The Hunt For Kohinoor By Manreet Sodhi Someshwar – A Book Review

Suspense thrillers based on historical theories and conspiracies seem to have become the norm these days. Buoyed by what I call the “Dan Brown” effect, a whole new lot of authors have emerged who practically follow the same plot- There’s a time linked crisis to be solved, the protagonists face either a rogue agency or a legitimate agency running after them, and all this time, the protagonists ( mostly an art expert or historian) are required to solve some ancient mystery or a puzzle based on the same, to save the planet from its inevitable doom. This book is somehow both, a run-of-the-mill abstract of the same concept, but interesting at the same time.
This 425 paged novel is Manreet’s fourth book and second in the Mehrunisa Khosa series. The first part, The Taj Conspiracy, was critically acclaimed. Unfortunately I didn’t review it or read it but yes, they were pretty good (from what I could gather from the opinion of the people whom I know who have read it). The basic story is that Manreet creates an interesting character who is an art and history expert who ends up helping Indian intelligence agencies crack codes which are based on historic puzzles or facts.
The Hunt For Kohinoor revolves around an impending terrorist attack in India within a timeline of 96 hours. Mehrunisa is reconciled with her long lost, assumed dead father Harry Khosa aka The Snow Leopard, a legendary spy in the Indo-Af-Pak region. The plans are hidden away and are addressed as the Kohinoor as Mehr struggles to search for it and find it.
I won’t give away the plot though I’ll tell you the small little things whose presence or lack thereof disappointed me slightly. The narration, although vivid, sounds bland and forced. To put it in other words, for a thriller-suspense based on a deadline of 96 hours, I could not experience the urgency or the building tempo in the book. Another factor that ticked me off was that the book had an idealistic tone for a major part of the narration, which just doesn’t add up to plot which is near reality.
To sum it up, yes there are some narration issues with the book, but overall, it’s a decent read. From what I have heard, narration is Manreet’s forte so I would definitely try and check out her other books. I would recommend this book for first time readers or people looking to foray into the world of reading or for someone who wishes for a fusion of Dan Brown, Steve Berry, Mathew Reily and the mysterious, affable subcontinent of India.
Like: Good basic plot, Brilliant mixing of fiction, myth, history and logic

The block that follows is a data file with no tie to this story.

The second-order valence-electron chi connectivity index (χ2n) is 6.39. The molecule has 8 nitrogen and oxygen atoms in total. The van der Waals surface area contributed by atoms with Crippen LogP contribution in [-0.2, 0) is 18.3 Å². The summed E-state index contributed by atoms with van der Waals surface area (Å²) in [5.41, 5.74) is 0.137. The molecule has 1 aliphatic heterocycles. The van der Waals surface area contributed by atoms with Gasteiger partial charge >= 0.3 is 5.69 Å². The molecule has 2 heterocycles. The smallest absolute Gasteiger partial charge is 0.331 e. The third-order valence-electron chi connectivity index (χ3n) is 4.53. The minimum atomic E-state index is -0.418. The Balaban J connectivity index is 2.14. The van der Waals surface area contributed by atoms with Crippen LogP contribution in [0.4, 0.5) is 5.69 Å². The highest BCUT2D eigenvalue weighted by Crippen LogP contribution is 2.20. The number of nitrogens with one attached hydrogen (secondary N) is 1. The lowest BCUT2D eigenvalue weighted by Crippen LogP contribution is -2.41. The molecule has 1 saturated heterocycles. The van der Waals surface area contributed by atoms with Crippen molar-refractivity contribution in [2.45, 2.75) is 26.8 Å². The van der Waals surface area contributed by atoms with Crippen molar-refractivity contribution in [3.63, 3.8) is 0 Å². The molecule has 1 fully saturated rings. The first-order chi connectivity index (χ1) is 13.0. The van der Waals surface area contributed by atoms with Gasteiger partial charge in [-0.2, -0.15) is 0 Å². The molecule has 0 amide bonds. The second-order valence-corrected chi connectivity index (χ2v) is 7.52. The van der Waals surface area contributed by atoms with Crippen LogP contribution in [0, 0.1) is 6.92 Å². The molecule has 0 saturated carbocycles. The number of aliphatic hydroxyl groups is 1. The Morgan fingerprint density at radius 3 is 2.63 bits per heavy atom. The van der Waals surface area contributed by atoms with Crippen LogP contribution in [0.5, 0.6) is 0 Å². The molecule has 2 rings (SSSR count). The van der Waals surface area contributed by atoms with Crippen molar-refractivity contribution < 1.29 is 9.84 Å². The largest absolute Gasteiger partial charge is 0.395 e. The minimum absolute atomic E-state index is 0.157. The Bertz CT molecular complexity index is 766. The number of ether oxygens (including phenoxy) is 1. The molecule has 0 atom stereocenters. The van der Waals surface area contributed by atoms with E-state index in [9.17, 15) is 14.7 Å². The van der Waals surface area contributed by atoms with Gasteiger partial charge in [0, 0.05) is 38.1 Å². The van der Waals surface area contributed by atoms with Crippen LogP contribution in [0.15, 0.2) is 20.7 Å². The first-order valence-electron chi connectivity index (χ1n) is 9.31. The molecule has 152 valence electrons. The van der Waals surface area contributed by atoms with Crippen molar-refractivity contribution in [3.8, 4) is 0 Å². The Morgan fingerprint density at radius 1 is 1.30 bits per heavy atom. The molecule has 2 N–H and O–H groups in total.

Dislike:  Idealistic, Style of narration
Click here to buy from Amazon or Flipkart

Changing Seasons; Spring Of Progress Or Autumn Of Decay?

Don’t be fooled by the lofty title, it’s the theme of a particular international diplomacy event coming up in the next few months(Namely TEIMUN found at http://teimun.org). However, the question posed was impertinent and my heart demanded it be answered. Here’s my take on it:

“The woods are lovely, dark, and deep,
But I have promises to keep,
And miles to go before I sleep,
And miles to go before I sleep.”‘

Today, when the world stands at the cross roads of diplomacy and tact, I am sure that peace shall be achieved if each global citizen makes these beautiful verses their motto.
If 2011 was turbulent, 2012 promises to right the wrong. The world was threatened by nuclear weapons, but the threat is set to be nullified via peace talks at Seoul. If economic troubles were what gave us sleepless nights, financial agreements and stronger trade ties are set to fight. Today’s world, buoyed by the inspired need for peace and the young generation’s zeal for justice, has emerged on the path for a supreme civilization. The Arab Spring revolutions were not an indicator of instability. Rather, they showed the human tendency of not being suppressed. Although we have lived through an extremely incumbent period, it had its merits as well. Terrorists were nabbed or killed; Dictators overthrown and long standing issues were finally solved (and if not, were close to be resolved). Thus, as a citizen of the global community, I proudly believe that the changing seasons are not an autumn of decay but rather the spring of progress. The transition may be rough but salvation is definite because no battle was won without some pain. As technological improvements continue to bring us together, we as a civilization continue to bond together in a blanket of oneness.
To conclude, I reflect on Shakespeare’s immortal lines,
“All the world’s a stage, 

and all the men and women merely players”

If all of mankind is merely but a player in the bigger theatre, let’s not squabble over materialistic gains but instead, rejoice in the beautiful music and rhythm of peace and harmony.
Changing Seasons; Spring Of Progress Or Autumn Of Decay?

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